The Baron informed the mismatched and surly group that they were being sent on a dangerous mission. A former knight of the Order of the Speckled Hen, a certain "Gilesworth", had betrayed his oath and become a "bandit, raider, thief, plunderer, and for all I know a heathen despot," in the mountains. The party would travel from Leroux to Eldestone, pass by the great city, spend the night in the village of Bogrest, then travel to the monastery of St. Simon. From there, they would take the only road west and upwards to Lost Pass, then travel north through uncharted territory in the treacherous mountains. All told, a journey of 60 miles. The Baron refused to buy them horses.

The journey to Bogrest was uneventful. While in town, the party managed to collapse the ramshackle gambling parlour of Tito the Toadling, but otherwise caused no trouble. On the road, Jack was cursed by an astonishingly ugly beggar (who then flew away on a broomstick) to know ill luck for not giving her coins. Later, the party found a mysterious blessed fountain that seemed to indicated, via a crown of salt on the elf, that the only way to lift the curse was so sacrifice a bull on top of a mountain. The party was heading for the mountains anyway; this didn't seem to onerous. Cazael maintained that "pig grease behind the ears, twice a day" was a traditional family remedy for curses. Jack was not convinced.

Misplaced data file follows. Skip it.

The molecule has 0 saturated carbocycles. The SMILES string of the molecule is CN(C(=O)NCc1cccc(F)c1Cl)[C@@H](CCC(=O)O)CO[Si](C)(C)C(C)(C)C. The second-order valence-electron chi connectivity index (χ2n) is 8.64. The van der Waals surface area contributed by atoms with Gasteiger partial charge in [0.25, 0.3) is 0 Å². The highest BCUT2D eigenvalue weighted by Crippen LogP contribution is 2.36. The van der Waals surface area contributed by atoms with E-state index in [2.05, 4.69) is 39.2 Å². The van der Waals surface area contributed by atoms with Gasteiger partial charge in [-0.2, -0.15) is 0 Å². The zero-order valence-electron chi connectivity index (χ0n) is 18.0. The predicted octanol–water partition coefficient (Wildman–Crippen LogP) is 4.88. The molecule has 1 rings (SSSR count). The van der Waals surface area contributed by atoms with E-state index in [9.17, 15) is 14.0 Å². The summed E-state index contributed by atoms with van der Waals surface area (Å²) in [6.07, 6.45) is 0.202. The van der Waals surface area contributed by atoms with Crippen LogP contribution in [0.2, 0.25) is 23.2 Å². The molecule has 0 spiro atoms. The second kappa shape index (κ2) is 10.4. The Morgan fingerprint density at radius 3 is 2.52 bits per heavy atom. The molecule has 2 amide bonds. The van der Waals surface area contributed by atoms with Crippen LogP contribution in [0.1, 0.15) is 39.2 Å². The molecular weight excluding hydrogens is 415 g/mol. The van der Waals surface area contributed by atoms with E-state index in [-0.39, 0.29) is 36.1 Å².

Side note: the curse gives Jack the Elf -2 to his Save each day, to a minimum of 1 (so there is always a chance to succeed). Also, both the curse-giving witch and the curse-revealing fountain were randomly generated roadside events.

The party approached the Monastery of St. Simon late in the day, with the sun already half set. The stone halls of the monastery sat atop a smooth, nearly perfectly round hill, with a small village at its base. Taking the quickest and most direct route, the PCs made directly for the monastery and - they hoped - a safe place to rest for the night.

Abandoned Lake, Artem Demura